What to Do About Tattling
“Jaime isn’t lining up in the right place.”
“Grayson said a bad word.”
“Olivia hit me!”
I know from teaching young children myself how challenging it can be to face a seemingly endless parade of students reporting things to you as you’re trying to teach.
Figuring out how to deal with what we commonly call “tattling” can take a significant amount of time and energy and, as a result, teachers are often tempted to tell children to keep problems to themselves. Indeed, some schools enact tattling bans, and many well-meaning teachers ask me how to “enforce” such bans.
While perhaps well-intentioned, discouraging tattling creates more problems than it solves. It leads to a “culture of silence” in our schools and sends children disheartening and confusing messages:
Adults say they care, but they won’t listen to my problems. If I tell when someone does something bad, I’m being bad, too. I’m alone here; no one will help me.
Such inadvertent but powerful messages clearly work against the culture of emotional and physical safety we want to establish for our children. Frequently we see reports of school officials who uncover bullying and learn that many students knew of prior incidents involving the same children. But the witnessing children told no one, and their silence emboldened those experimenting with bullying to go even further. We are often surprised by children’s silence in these cases, but we shouldn’t be. Often they’re simply following the “no tattling” rule they learned at home or in school at a young age.
Rather than tattling bans, then, we need to develop a more nuanced view of tattling, along with ways to help children understand when and how to report problems.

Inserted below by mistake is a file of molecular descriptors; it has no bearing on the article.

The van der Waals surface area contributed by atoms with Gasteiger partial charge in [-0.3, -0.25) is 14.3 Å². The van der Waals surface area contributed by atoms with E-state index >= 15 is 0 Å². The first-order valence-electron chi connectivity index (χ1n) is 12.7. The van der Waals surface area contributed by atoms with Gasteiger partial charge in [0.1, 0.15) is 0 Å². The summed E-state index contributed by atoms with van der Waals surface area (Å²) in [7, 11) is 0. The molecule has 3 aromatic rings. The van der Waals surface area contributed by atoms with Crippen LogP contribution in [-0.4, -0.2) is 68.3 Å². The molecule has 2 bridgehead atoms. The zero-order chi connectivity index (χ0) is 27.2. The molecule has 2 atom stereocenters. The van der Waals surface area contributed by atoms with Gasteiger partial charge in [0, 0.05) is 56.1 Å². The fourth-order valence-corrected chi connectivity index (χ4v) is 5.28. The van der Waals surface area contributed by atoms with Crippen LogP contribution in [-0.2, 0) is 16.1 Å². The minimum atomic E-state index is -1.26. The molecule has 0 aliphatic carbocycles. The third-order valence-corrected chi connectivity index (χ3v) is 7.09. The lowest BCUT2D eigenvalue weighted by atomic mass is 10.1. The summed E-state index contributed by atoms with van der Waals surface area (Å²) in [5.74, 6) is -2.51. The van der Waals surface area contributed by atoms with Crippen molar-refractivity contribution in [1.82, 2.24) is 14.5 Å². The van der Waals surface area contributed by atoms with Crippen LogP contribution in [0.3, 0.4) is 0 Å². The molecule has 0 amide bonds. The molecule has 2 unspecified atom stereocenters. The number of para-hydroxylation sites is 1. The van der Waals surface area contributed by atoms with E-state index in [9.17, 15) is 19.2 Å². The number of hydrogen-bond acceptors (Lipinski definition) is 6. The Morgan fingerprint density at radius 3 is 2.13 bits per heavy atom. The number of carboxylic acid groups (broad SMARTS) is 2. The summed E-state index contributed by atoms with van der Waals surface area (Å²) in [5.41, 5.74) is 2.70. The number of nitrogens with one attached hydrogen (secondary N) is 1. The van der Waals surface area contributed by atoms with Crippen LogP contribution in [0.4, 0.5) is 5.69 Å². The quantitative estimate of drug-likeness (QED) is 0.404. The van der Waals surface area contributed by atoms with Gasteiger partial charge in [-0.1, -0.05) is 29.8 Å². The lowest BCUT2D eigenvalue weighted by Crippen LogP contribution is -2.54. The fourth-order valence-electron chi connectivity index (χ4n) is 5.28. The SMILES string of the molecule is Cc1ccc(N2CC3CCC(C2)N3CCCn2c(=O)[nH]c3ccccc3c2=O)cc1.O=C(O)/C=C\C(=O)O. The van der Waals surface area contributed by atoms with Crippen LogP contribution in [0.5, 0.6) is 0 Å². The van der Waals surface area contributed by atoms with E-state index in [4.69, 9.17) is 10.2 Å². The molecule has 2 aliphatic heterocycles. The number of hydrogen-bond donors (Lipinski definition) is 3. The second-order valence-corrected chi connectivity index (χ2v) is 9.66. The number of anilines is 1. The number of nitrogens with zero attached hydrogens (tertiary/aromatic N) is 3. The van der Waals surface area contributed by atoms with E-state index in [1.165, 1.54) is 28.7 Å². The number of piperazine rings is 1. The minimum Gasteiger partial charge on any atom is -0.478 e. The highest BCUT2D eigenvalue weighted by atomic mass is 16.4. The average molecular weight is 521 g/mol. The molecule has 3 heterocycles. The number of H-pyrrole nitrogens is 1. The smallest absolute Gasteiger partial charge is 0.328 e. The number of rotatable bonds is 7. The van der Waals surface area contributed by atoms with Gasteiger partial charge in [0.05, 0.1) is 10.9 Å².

Why Do Children Tattle?
There are many different reasons why students “tattle.” Here are the most common ones:
- Legitimate concerns: Students may have good reasons for concern about others’ behavior and its effects on them and their friends. We need to fully embrace this truth rather than just pay lip service to it.
- Need for information: Some children may be testing the limits or trying to figure out whether you’ll enforce rules. When we respond with a disapproving “Remember—no tattling,” or a pointed question such as, “Do I need to know that?” they become confused.
- Wish for attention or recognition. Some children want us to notice them or to acknowledge their efforts at following the rules. With their regular reporting and need for constant affirmation, these children can frequently get under their teachers’ skin!
- Limited problem-solving skills: Adults often tell students to handle problems themselves, but students may lack the skills to do so. Tattling may be their only problem-solving strategy.
Better Ways to Handle Tattling
If we decide not to ban tattling, then we need to offer children strategies that will help them know what to do when they feel uncomfortable about behavior they’ve seen or experienced. Good strategies for managing tattling will:
Encourage children to report significant events—those that threaten someone’s emotional or physical safety.
Assure students that if they’re uncertain whether an event is significant, adults want them to speak up.
Help children develop independent problem-solving skills and resiliency.
Here are a few strategies you can adapt to fit the needs of your class:
- Proactively explain your expectations about tattling. You might begin by exploring students’ prior understanding of tattling, followed by naming your expectations:
“I know that some teachers and maybe even your families have told you not to tattle. They may have had good reasons for that. But I want you to know that there will be many times when I’ll want you to tell me about behaviors that you’re noticing. Today we’ll begin talking about how you’ll know when to tell.”
- Help students know when to report incidents to you. Brainstorm common events that students report to you (someone writes the wrong answer on her paper, students call each other names, someone pushes a classmate down, etc.). Put these incidents on index cards and then sort them with students using a chart with three columns, labeled: Tell An Adult, Handle it Yourself, & Let it Go.
You may want to try to sort them yourself or with a colleague before doing so with children. Doing so will help you guide the discussion appropriately and know which behaviors might be hard to classify.